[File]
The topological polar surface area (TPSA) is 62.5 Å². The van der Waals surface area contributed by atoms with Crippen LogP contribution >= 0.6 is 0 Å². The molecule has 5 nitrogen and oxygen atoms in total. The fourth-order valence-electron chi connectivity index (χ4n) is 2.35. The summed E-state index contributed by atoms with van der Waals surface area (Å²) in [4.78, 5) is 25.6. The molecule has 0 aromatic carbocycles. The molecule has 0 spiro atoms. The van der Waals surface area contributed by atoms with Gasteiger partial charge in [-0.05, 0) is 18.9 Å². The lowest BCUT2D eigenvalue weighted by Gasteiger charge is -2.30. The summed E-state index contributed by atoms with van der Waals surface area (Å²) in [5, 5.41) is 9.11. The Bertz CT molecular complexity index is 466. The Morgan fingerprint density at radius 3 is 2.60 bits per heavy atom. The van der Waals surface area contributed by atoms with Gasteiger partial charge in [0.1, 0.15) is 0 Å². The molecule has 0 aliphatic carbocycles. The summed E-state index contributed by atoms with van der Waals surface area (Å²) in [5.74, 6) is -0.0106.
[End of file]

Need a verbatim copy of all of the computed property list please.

The topological polar surface area (TPSA) is 62.5 Å². The van der Waals surface area contributed by atoms with Crippen LogP contribution >= 0.6 is 0 Å². The molecule has 5 nitrogen and oxygen atoms in total. The fourth-order valence-electron chi connectivity index (χ4n) is 2.35. The summed E-state index contributed by atoms with van der Waals surface area (Å²) in [4.78, 5) is 25.6. The molecule has 0 aromatic carbocycles. The molecule has 0 spiro atoms. The van der Waals surface area contributed by atoms with Gasteiger partial charge in [-0.05, 0) is 18.9 Å². The lowest BCUT2D eigenvalue weighted by Gasteiger charge is -2.30. The summed E-state index contributed by atoms with van der Waals surface area (Å²) in [5, 5.41) is 9.11. The Bertz CT molecular complexity index is 466. The Morgan fingerprint density at radius 3 is 2.60 bits per heavy atom. The van der Waals surface area contributed by atoms with Gasteiger partial charge in [0.1, 0.15) is 0 Å². The molecule has 0 aliphatic carbocycles. The summed E-state index contributed by atoms with van der Waals surface area (Å²) in [5.74, 6) is -0.0106.